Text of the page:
Skip to main content

Allow some breathing room for oversight to do its job as technical innovation evolves – look at how we have managed past pivotal points in history.

In about ten years’ time, I’ll consult with my virtual personal assistant ‘Reggie’ – via the nanochip embedded in my wrist for the latest cricket score and ask to record the second day of the Ashes test – so that I can watch it on my 10-micron wallpaper TV when I get home later tonight. Reggie reminds me: “You mentioned last week that you hoped to catch the next test match, so I took the precaution of recording it for you.” Well, thank you Reggie.

Back to the present day and I look around the room counting how many appliances or services that are in use and beneficiaries of machine learning or AI. It doesn’t take me long to get into double figures. Try the exercise. 

It also reminds me that the history of artificial intelligence is a long and winding one, with many different moments already that could be considered “pivotal.” One can understand the current angst – where will it travel to? How will this end? Whether conspiratorial or not, we are right to be judgemental. Fear of the unknown does that to us.

Technological innovation has always driven change – economic and societal – some for good and not so good, often in equal measure. Somehow over the last two centuries, we have evolved through some amazing periods of change. The printing press allowed for the mass production of books and other printed materials, which had a profound impact on society. Similarly, AI is now being used to automate tasks and generate content at a scale that was previously unimaginable.  The internet has revolutionized the way we communicate, learn, and do business. Similarly, AI is poised to have a similar impact on many aspects of our lives.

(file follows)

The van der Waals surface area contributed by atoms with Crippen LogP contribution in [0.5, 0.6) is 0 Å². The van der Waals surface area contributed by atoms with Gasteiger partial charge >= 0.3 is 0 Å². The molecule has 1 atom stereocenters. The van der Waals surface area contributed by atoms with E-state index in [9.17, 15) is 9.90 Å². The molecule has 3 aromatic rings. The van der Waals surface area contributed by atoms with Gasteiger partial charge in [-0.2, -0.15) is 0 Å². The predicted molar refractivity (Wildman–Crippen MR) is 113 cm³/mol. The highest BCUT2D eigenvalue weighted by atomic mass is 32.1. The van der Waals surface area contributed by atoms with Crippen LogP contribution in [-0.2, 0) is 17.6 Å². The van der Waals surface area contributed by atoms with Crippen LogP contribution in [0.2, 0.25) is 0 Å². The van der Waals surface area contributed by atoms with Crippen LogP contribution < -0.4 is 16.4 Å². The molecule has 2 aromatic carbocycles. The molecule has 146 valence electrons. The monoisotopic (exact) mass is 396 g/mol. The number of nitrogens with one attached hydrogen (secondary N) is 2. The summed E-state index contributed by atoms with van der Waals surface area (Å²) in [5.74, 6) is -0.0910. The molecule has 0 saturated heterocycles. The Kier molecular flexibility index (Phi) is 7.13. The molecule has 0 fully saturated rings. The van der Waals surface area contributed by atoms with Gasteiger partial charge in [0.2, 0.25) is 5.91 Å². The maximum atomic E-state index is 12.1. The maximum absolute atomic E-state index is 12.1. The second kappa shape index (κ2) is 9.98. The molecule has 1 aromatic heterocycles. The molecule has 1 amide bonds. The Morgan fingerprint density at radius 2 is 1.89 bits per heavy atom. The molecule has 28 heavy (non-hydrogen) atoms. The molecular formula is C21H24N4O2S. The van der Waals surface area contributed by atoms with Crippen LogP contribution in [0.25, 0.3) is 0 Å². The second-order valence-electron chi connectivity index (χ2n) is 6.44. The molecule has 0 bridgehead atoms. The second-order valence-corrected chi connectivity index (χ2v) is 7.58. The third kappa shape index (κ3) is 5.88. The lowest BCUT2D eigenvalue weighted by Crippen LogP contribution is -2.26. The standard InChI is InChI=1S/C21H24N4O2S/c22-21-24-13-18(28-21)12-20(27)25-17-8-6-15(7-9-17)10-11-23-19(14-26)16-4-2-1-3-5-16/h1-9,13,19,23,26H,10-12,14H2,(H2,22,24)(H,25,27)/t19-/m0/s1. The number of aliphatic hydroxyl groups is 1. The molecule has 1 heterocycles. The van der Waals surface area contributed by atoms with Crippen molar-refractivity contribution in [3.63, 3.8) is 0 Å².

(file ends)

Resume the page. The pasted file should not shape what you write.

The challenge comes when evolution through technology meets oversight. Governance shouldn’t be viewed as regressive or oppressive – but equally, its executors are also saddled with the weighty responsibility of allowing technical innovation the room to breathe. AI and its predecessor: machine learning, have already been with us for some time – in retail, industrials, human sciences, financials, and linguistics. Let’s not pretend that they are suddenly the new kids on the block.

As consumers and beneficiaries of innovation, we each have a vote in how it is governed in a measured way – whether through voicing an opinion in protest or support of change. Across the wider realms of commerce, its regulators, and governments, let’s hope that they find the wisdom and collective learning – not to over-regulate. Arguably, the EU’s AI Act would seem inclined toward over-regulation, whilst the US perhaps a little too laissez-faire.

It occurs to me we might be better-served to let sector business leaders take hold of setting the agenda for governance oversight in AI – sector by sector – working alongside the corresponding sector regulators. A hasty one-size-fits-all approach harkens the famous Maslow quote, “If the only tool you have is a hammer, you tend to see every problem as a nail.” 

Either way, let’s not allow fear to get in the way of progress, but also be mindful that, in overall terms, Reggie may well be a force for good, albeit reliant upon some balanced decisions from the umpires.  “Reggie! What’s the scorecard looking like?”

John Bick

John has worked in financial and corporate communications for over 20 years, predominantly in the UK equity and debt capital markets from London with additional experience in the North American markets, the Middle East and Japan. Read more...